The man—Grandpa's friend—said,
Welcome to Heaven on Earth.
He wore overalls and climbed in
through the window.
Mary Kay, seven maybe, staying
with Grandpa over the summer.
Walking with Grandpa down the gulch,
picking gooseberries and black currants.
Purple on her shirt, on her fingers.
She'd accidentally bitten into a bug—
a little bitter worm she'd spat into her hand
and lost in the grass.
The man, Mr. Johnson, stood in the middle
of his unfinished house, pointed to one side.
The girls will sleep here. Pointed to
the other side. The boys will sleep here.
The sun fell full on their heads
through the open roof. Mary Kay remembered
the mole on the man's neck
The kitchen will be here. There'll be a nook—
here, by the window.
That had been the first time she'd heard of one.
A nook by the window.
A kind of bird.
Girls over here,
boys over here,
a bathroom and—
The men—towering through the void of the roof
into the blue sky, where turkey vultures wheeled
with mangled red heads—solid and monumental
as the bluffs shaped like noses
on the far side of the valley.
there were no girls,
Just an illuminated mole
on a man's broad neck
and a word like the name of a bird repeating—
And it was named for the sound it made above houses:
She, the adult Mary Kay, sang it:
The man climbed through
because there was
The glass is in the ocean.
The glass, a pane, floats in the ocean.
And then its edge slips under.
It's knifing down and you're
swimming for it,
and your ears pop until they can't
and your eyeballs are about to burst,
and it's cold,
but the glass just sinks and sinks,
even though it should lay flat on top of the water,
Just when you've almost caught up to it,
this shark drifts up out of the darkness
at the bottom of the sea,
swallows the glass and you
(it was always going to no matter
how far, how fast you swam,
how much you gave up).
Inside his belly you keep tumbling—
tumbling into another shark,
and another one,
getting smaller, smaller,
so small you fall between the molecules
that make up the glass.
There you sit,
inside the glass
inside a shark in a
shark in a shark
at the bottom of the
And if Sammy weren't with her,
Mary Kay guessed she wouldn't care.
Grandpa, who hadn't heard her, stirred
the beans. He used his good arm—the other
tucked up like a chicken wing.
Grandpa's bare feet on the boards
looked younger than they should,
though thick veins ranged over
the good, even skin and toenails reared
gently from their beds,
He broke into a
smile when he saw her,
though he wasn't
and not know
someone is there.
Go into our mother's old room,
the piano room, imagine her mattress
had rested on top of the piano.
She'd climbed down every morning
by stepping on the keys.
Sammy would play the sounds her feet
but sometimes the notes would accidentally
into little cascades
Mary Kay and Sammy hiked up the hill,
walked along the rim of the gulch, sister and brother,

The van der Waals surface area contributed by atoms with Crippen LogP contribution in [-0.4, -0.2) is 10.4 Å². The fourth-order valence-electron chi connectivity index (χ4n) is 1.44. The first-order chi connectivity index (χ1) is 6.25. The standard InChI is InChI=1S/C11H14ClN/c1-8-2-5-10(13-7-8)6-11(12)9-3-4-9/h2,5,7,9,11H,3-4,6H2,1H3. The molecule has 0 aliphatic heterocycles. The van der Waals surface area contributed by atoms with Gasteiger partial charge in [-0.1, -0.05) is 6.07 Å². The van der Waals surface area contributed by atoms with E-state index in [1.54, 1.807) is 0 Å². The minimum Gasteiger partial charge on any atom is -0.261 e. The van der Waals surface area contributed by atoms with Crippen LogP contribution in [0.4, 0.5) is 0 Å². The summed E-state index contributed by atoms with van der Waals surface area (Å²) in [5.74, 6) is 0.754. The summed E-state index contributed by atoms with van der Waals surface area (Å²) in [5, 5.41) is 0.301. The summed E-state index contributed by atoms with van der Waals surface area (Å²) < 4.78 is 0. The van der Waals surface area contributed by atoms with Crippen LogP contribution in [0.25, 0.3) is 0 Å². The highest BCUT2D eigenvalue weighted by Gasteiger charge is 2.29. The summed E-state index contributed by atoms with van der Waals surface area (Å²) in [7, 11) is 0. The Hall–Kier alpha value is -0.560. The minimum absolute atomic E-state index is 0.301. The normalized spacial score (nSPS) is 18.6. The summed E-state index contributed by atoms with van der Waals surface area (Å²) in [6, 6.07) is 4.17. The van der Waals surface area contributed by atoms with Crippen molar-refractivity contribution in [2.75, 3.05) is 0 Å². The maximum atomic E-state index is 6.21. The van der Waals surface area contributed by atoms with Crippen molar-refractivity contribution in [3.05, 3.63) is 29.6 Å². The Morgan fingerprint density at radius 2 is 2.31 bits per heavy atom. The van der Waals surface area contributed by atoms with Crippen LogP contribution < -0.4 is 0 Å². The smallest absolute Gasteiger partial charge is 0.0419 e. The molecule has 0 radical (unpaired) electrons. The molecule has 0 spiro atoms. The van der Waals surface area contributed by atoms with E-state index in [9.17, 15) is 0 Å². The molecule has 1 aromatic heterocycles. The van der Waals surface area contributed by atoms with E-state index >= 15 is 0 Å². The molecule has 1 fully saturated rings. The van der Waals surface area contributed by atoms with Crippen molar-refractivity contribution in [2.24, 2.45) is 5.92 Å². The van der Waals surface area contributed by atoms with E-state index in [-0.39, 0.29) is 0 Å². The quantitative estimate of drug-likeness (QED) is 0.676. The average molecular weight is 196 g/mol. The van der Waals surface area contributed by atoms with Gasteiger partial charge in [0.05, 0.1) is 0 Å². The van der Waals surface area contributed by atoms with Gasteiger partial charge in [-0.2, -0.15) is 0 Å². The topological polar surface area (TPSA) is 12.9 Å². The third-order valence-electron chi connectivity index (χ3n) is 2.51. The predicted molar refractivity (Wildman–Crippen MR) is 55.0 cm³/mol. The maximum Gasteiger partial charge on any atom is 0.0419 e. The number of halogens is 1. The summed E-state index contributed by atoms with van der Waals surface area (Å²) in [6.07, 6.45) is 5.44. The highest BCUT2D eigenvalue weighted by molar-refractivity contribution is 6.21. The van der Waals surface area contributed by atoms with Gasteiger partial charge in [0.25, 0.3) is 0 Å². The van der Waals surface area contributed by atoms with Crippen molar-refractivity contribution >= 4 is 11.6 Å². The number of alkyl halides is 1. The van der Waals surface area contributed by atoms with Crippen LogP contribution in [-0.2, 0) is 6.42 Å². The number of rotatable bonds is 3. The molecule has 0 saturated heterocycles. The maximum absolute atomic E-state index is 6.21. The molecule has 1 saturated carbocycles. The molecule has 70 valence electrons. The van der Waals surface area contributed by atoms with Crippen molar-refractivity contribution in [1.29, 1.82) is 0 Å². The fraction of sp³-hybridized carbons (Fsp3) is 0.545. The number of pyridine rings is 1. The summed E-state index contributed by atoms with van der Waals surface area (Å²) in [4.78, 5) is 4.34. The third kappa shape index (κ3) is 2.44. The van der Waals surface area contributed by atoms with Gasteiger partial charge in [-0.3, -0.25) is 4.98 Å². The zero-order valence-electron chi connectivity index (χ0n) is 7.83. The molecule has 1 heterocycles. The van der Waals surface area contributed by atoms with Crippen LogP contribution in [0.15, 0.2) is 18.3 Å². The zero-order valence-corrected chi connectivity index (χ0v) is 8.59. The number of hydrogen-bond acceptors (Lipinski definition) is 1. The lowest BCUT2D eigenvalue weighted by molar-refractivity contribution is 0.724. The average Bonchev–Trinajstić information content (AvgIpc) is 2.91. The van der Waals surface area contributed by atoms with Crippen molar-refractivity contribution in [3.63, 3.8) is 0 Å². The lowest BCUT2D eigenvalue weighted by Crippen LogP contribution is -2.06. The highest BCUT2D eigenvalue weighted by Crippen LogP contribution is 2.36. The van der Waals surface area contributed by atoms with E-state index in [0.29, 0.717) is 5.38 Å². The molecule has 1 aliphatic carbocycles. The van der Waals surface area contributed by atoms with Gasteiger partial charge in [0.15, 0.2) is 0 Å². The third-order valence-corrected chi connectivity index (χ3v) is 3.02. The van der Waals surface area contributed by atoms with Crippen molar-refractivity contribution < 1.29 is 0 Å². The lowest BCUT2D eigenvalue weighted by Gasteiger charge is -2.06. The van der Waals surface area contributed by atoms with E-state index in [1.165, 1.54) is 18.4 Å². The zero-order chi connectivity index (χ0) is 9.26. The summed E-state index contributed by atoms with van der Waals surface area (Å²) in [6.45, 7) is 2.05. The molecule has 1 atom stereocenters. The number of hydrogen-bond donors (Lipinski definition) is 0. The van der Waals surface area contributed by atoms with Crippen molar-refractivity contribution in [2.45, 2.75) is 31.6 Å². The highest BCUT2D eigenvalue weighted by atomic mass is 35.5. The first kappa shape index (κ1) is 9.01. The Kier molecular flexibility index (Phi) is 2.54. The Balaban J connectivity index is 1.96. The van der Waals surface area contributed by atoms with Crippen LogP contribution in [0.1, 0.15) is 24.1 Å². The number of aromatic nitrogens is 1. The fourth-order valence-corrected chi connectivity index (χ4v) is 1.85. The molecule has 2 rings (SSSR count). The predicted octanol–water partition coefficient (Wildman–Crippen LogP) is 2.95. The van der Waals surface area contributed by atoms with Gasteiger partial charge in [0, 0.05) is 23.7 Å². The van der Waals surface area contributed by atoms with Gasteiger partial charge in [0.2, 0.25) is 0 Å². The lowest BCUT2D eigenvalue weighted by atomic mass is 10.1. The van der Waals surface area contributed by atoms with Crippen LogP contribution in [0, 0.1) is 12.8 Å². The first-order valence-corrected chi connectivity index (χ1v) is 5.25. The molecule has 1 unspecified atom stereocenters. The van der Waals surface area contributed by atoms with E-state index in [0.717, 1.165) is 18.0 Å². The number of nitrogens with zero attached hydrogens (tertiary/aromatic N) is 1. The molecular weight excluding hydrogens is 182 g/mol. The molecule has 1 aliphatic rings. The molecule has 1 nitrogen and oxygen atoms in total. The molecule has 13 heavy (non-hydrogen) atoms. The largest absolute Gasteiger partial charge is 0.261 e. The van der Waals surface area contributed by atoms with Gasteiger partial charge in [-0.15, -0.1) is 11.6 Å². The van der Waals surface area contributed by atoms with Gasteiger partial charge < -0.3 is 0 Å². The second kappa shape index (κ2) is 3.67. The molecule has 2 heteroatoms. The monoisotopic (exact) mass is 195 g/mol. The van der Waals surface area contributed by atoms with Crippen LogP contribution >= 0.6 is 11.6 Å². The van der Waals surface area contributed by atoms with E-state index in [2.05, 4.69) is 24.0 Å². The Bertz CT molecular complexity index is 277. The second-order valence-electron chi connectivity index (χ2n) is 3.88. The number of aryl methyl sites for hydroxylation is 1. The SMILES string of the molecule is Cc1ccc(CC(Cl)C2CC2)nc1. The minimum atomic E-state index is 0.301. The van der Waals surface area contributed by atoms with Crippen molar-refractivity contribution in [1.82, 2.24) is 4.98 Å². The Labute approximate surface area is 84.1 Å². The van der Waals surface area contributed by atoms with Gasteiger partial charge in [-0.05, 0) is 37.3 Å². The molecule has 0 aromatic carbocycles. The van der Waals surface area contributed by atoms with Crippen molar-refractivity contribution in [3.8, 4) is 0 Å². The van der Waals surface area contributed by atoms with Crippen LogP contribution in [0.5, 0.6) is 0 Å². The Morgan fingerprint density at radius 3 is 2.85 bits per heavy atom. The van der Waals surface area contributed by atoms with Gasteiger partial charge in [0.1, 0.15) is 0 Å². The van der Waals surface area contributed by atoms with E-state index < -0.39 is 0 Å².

to watch the Johnson house get wrecked.
The house had stood unfinished,
all this time.
The other houses of the valley—
glinting with bits of tin,
lacking shade trees—
looked less like permanent residences
and more like improvised dwellings
intended to be abandoned within hours.
The light changed them
minute to minute,
tearing them down,
reassembling the scraps—
runny, apologetic shadows.
The woman operating the high-ho
swung the scoop through
the remaining splinters
of the Johnson house.
Below the bare foundation,
Mary Kay imagined the ghost of the structure,
inverse of its former self,
blading into the earth.
Somewhere, just below the surface,
it carried out a life of its own,
The nook is in
is in the
is in the shark is in the
all this was once underwater—in fact,
Grandpa came walking
around the bend of the gulch,
He clutched an armload of antler sheds against
his chest like writhing snakes, the thin hairs
stirring at the edges of his scalp.
The last rays of the sun, long and red, flung themselves
over the rim of the gulch, clinging there,
leanly, and dropped.
Mary Kay stood in the threshold
of the dark house, waiting
for Grandpa. But really she was
for the piano.
The air of the house rushed,
cool, past her legs. A band of light
shone from under the door
of the piano room.
Mary Kay knew which boards creaked—
the ancient house, a submerged ship in the dark,
smelling like brine.
Stars shone, bioluminescence,
through the round, murky window
near the peak of the ceiling. The room,
always bigger at night.
More immense, the outdoors
pressing, the gulch—a deep ocean trench
in which lived
the most mysterious
Through the window, Grandpa bent over the antler pile,
stacking the complicated shapes with great
care, like a flower-arranger.
Mary Kay thought of a river of air surging through
the cattails, the willows, all along the creek
and the cottonwoods—
all the way to the Johnson's empty house.
The air from Grandpa's house—
the shipwrecked, briny air—
those silent unlived-in rooms.